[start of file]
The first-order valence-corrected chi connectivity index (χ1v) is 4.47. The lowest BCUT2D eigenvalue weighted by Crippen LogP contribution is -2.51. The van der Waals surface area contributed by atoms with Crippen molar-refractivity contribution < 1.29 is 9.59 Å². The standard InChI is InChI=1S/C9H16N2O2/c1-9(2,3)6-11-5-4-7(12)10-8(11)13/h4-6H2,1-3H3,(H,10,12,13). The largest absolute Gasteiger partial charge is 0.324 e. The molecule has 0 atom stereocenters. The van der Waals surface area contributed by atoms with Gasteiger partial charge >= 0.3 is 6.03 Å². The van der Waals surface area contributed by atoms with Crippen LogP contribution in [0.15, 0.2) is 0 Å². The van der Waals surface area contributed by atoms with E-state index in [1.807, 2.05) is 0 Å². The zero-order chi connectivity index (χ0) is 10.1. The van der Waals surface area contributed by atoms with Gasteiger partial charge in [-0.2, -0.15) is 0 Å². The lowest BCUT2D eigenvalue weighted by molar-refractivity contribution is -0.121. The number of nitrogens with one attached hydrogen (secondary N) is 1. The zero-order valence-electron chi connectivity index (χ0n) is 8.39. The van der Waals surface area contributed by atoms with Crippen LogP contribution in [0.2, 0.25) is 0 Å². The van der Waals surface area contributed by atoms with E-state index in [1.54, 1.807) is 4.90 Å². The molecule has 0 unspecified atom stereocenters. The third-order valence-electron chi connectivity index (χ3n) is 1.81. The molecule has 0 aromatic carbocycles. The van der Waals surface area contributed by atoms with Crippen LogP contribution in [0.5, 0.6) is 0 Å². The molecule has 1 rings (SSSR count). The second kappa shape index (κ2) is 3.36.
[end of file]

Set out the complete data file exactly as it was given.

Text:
The first-order valence-corrected chi connectivity index (χ1v) is 4.47. The lowest BCUT2D eigenvalue weighted by Crippen LogP contribution is -2.51. The van der Waals surface area contributed by atoms with Crippen molar-refractivity contribution < 1.29 is 9.59 Å². The standard InChI is InChI=1S/C9H16N2O2/c1-9(2,3)6-11-5-4-7(12)10-8(11)13/h4-6H2,1-3H3,(H,10,12,13). The largest absolute Gasteiger partial charge is 0.324 e. The molecule has 0 atom stereocenters. The van der Waals surface area contributed by atoms with Gasteiger partial charge >= 0.3 is 6.03 Å². The van der Waals surface area contributed by atoms with Crippen LogP contribution in [0.15, 0.2) is 0 Å². The van der Waals surface area contributed by atoms with E-state index in [1.807, 2.05) is 0 Å². The zero-order chi connectivity index (χ0) is 10.1. The van der Waals surface area contributed by atoms with Gasteiger partial charge in [-0.2, -0.15) is 0 Å². The lowest BCUT2D eigenvalue weighted by molar-refractivity contribution is -0.121. The number of nitrogens with one attached hydrogen (secondary N) is 1. The zero-order valence-electron chi connectivity index (χ0n) is 8.39. The van der Waals surface area contributed by atoms with Crippen LogP contribution in [0.2, 0.25) is 0 Å². The van der Waals surface area contributed by atoms with E-state index in [1.54, 1.807) is 4.90 Å². The molecule has 0 unspecified atom stereocenters. The third-order valence-electron chi connectivity index (χ3n) is 1.81. The molecule has 0 aromatic carbocycles. The van der Waals surface area contributed by atoms with Crippen LogP contribution in [0.5, 0.6) is 0 Å². The molecule has 1 rings (SSSR count). The second kappa shape index (κ2) is 3.36.